Thinking About Art in the Wider World …
I’ve been buried in my studio a good deal lately, and while the focus and discipline that comes with having long and consistent hours making work is fantastic in many ways, it can also lead to losing touch with the wider context of that process: the world behind the studio doors, and how much it is enriched when art of all sorts is presented.
A few things have provoked this consideration of late: anticipating the upcoming installations and performances for Dirt City, Dream City; making work for fast & dirty’s Curiosities exhibition – and seeing the response to the work in all three locations over the course of the weekend; getting 21st Century Nesting Practices installed outside and in the stairwell at Harcourt House; and finally, coming across a delightful piece of work installed on 104 street this past weekend, right in the middle of the bustle of the weekly Farmer’s Market.
I’ll start with the last one first:
I have to admit total ignorance as to the source of this delightful piece of interactive public art; I don’t know who made it, where it came from, where it went at the end of the day, what will become of all the love notes inserted into it. And for me, that’s a great part of the magic of the work … . I was also really taken with the essence of the work as an open invitation to all comers to stop, step outside the usual protective barriers we all wear for a moment, and take a small risk. I found this gesture refreshing – a small moment to delight in, and a place to actively respond to the twinned calls of community and compassion that can be so singularly lacking in urban environments.
A little bit of the same thing has been going on with the nests I have installed at Harcourt House … I have seen people stop. Look. Look again. Smile. Point them out to friends or colleagues in their walk past, especially over the usual hours of office lunch times. Just a moment, just a glance, but the work has been offered freely to any individuals coming across it – and it has allowed people (however briefly) to enjoy a moment in the day that is outside of the ordinary. It has created space for whoever wants it, an opportunity to step away. Interestingly, one of the nests has become part of my studio routine in a very practical way: I’ve taken to putting a large nest out on the Annex sign when I’m in the studio working … a variety of hanging out my shingle, I suppose. People seem to note when it’s out on the sign – and when it isn’t. Nice to know people notice :).
Curiosities functioned in a similar fashion to the aforementioned work: it presented the unexpected in an unusual way. When art is taken out of a gallery/white cube context and presented in mundane public places like the street, it disrupts a set of conventions and narratives about authority and taste and privilege – it generates conversations in new ways and makes room for more people to experience art in ways that are much less intimidating than formal, institutional settings often are.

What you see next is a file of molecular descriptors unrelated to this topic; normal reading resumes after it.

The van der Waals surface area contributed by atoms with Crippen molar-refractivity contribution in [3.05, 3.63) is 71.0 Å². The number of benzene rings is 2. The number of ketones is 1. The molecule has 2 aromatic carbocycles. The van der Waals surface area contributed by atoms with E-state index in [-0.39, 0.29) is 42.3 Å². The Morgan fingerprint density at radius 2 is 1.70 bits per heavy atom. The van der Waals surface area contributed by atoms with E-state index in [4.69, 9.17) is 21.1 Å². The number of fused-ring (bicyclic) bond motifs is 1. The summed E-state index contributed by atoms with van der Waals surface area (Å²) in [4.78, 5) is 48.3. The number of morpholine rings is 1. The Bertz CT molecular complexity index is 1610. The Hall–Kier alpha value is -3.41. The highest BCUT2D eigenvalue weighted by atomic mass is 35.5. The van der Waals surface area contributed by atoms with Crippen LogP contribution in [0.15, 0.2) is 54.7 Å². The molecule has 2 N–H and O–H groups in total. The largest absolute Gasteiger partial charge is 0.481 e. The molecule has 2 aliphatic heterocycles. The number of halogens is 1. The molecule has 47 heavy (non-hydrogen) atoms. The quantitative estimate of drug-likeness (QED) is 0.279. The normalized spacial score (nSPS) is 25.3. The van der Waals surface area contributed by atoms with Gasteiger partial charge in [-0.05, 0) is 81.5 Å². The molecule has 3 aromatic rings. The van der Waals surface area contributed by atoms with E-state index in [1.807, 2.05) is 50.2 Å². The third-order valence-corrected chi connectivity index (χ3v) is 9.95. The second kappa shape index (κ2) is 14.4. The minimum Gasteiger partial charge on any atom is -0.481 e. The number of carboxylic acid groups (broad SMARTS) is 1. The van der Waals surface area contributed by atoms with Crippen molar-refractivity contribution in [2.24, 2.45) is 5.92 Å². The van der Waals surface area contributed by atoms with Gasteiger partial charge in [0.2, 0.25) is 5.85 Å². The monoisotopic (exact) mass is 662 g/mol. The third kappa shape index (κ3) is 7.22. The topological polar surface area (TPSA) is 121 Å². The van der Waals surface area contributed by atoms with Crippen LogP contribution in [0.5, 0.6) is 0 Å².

Dirt City Dream City is, of course, exploring ideas about engagement and community – and the role of art in those processes – on a much larger level. The thing I keep coming back to with the entire project is how diverse the responses to the neighbourhood are – how many ways the artists involved are both engaging with the spaces in ‘The Quarters’ and how those actions (installations, performances, billboards, sculptures, gardens …) offer all kinds f different opportunities for both the residents and the larger community to explore what they think and feel about the area, and the many changes that are beginning to take place. I am really excited to see all of these projects come together in the next little while – and to walk through the neighbourhood and see what people do with them – how they respond, and to what.
The thread that binds all of these ‘acts of art’ together is their essentially transitory nature. A day, a weekend, a period of weeks or months … all of this work has its time in the public eye, and then it passes into memory for those that saw and experienced it. This brings a vitality and urgency to the experience of viewing public work of this sort, and – to my mind at least – it is in this vitality and seeming randomness that the real power of presenting work in this general fashion resides. The inherent rejection of authority and permanence seems to afford greater freedom to really engage with the work, and that in turn creates deeper engagement in the environment, in the community as a whole – for at least a little while – but maybe for longer.
In the end, it seems to me that art of this type can do so much on the streets of this city: provoke thought, raise controversy, bring diverse people together in unexpected ways … and there’s value too in simply provoking a smile. Making someone look up and notice something different. Unexplained. New.